Open Source: It Takes a Village to Deliver the Best and Most Secure Citizen Services
Innovation rarely comes from the mind of one person. Most often it’s a team, working together, sharing their ideas that causes a breakthrough. Sometimes those people are in the same room and other times they’re half a world away, solving different problems, but seeking to achieve the same goal.
This is just as true for federal agencies as it is in the private sector. Collaboration is the key to moving forward and providing better citizen services and open source has been a big part of that. In 2016, Former President Barack Obama instituted the Federal Source Code Policy, which urged agencies to use open source software whenever appropriate. Among other things, the policy included a program requiring agencies to publish 20 percent of code written by the government.
This has provided myriad benefits to agencies, including reduced spending by avoiding duplicative custom software procurement and promoting collaboration, as well as giving the best minds a shot to improve and secure the code that keeps our federal government running every day.
Cost savings are just the beginning. While much of the government’s software is bought off-the-shelf, there are many instances where agencies need custom software suited to a very particular mission. Since agencies often work in silos when developing these tools, there’s the chance that other agencies are missing out on software they could also use to their advantage. This costs the government precious IT money, especially as it currently spends nearly $10 billion a year on software.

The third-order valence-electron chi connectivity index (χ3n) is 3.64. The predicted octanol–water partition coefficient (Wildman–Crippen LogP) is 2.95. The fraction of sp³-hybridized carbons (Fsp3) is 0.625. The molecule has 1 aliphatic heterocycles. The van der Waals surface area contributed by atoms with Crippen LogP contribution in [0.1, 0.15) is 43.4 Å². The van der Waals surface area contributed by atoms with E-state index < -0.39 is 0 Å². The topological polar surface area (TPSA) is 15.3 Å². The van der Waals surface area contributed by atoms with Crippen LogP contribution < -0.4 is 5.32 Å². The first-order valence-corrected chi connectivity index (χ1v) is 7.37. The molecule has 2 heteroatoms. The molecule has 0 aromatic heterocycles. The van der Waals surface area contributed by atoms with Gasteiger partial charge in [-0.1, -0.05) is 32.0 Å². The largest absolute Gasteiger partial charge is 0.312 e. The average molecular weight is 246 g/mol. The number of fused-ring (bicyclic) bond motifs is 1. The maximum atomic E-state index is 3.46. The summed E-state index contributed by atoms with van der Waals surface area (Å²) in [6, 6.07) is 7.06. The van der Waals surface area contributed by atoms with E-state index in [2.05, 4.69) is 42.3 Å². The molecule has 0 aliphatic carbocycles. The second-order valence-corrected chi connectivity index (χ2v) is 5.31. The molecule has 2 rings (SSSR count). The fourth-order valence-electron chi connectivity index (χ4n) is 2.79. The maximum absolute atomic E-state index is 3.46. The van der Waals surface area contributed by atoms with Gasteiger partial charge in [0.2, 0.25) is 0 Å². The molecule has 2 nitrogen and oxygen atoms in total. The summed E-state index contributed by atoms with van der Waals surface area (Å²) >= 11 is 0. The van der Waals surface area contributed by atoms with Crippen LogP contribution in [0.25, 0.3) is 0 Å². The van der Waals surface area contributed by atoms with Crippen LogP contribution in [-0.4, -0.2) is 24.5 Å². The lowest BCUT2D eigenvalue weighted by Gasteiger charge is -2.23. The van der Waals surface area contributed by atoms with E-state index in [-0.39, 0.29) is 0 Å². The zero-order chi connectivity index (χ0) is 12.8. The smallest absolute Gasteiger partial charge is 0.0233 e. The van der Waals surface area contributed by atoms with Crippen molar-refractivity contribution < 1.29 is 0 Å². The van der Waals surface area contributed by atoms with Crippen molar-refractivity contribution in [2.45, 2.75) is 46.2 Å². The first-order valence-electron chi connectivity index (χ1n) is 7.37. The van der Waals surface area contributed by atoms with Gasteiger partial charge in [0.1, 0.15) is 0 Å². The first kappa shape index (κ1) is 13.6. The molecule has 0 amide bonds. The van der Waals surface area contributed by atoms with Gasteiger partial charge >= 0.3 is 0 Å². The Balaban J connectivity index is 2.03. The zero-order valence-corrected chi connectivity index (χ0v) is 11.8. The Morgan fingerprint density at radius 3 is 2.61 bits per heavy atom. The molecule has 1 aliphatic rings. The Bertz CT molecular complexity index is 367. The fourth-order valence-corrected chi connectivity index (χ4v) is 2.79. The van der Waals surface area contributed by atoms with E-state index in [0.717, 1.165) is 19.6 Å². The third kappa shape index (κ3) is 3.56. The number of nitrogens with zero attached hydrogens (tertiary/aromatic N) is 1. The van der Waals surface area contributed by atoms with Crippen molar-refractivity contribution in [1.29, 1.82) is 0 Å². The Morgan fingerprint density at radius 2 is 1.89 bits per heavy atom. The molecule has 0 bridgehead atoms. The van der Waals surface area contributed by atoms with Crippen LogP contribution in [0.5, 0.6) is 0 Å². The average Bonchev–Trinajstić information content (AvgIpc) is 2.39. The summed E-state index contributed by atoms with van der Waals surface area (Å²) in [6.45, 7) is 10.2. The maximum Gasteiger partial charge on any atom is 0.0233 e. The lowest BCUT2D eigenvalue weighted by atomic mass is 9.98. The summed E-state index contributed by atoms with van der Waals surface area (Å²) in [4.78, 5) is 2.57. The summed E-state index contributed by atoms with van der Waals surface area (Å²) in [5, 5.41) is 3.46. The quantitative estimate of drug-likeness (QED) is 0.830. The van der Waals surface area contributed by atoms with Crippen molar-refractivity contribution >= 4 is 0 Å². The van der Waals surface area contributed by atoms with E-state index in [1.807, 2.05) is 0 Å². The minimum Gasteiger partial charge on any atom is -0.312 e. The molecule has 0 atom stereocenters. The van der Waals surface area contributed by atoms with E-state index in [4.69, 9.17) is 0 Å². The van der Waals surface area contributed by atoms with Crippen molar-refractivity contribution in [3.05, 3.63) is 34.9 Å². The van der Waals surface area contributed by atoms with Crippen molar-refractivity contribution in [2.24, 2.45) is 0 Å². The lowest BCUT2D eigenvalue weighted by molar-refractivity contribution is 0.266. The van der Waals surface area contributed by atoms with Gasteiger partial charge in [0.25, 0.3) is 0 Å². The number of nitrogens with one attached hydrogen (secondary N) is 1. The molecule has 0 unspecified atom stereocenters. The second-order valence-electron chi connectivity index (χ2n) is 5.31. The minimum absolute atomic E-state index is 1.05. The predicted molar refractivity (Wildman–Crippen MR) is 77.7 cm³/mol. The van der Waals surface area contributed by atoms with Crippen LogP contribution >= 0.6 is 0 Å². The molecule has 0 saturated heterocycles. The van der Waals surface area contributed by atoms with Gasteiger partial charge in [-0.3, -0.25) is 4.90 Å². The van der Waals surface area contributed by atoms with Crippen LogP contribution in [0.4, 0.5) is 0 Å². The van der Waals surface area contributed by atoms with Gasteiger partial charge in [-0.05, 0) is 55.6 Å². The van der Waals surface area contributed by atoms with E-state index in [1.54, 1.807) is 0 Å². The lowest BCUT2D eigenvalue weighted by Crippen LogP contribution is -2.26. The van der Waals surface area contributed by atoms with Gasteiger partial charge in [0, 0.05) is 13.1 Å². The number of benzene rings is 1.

Beyond that, open source provides some of the most secure software available. That’s because it’s coded using languages with the fewest known vulnerabilities and tested by experts all over the world. Open source lets people see the code and try to break it. When an incident occurs, cyber pros across the globe can pitch in to help by sharing their own experience with similar incidents and by analyzing the code an agency used for any vulnerabilities.
In fact, some of the most invasive cyber incidents, like Heartbleed and Spectre were solved in the open source community. Open source means having a lot of different people looking at code from every angle—having a real-time community of diverse global coders working to come up with a solution.
For the government to seriously take advantage of open source, they need a trusted partner in the community to help guide them. Red Hat has been working in open source for more than 25 years. What started as a movement to embrace collaboration has become an industry standard. We’ve seen the benefits skyrocket as more organizations open up their code to promote innovation in everything from delivering services to fighting cyber crime.
Red Hat takes the best innovation from the open source community and stabilizes it for public sector missions. From NASA’s Jet Propulsion Laboratory to the Department of Defense, Red Hat has been a partner in making agencies better.
Our products are built to help agencies become more efficient, meet critical IT demand and seamlessly complete accreditation and certification processes. Red Hat solutions are used throughout the federal government and in all 50 states.
In a nutshell, open source is stronger, more efficient and more resilient because it’s built and tested by many, rather than a select few. In an era of constrained federal budgets and waning IT staff, Red Hat understands collaboration is not just an option, it’s a necessity. Why not allow great minds to help develop and secure the code that keeps America running?
For more information about how Iron Bow and Red Hat can help your agency take advantage of open source, visit Iron Bow’s website.
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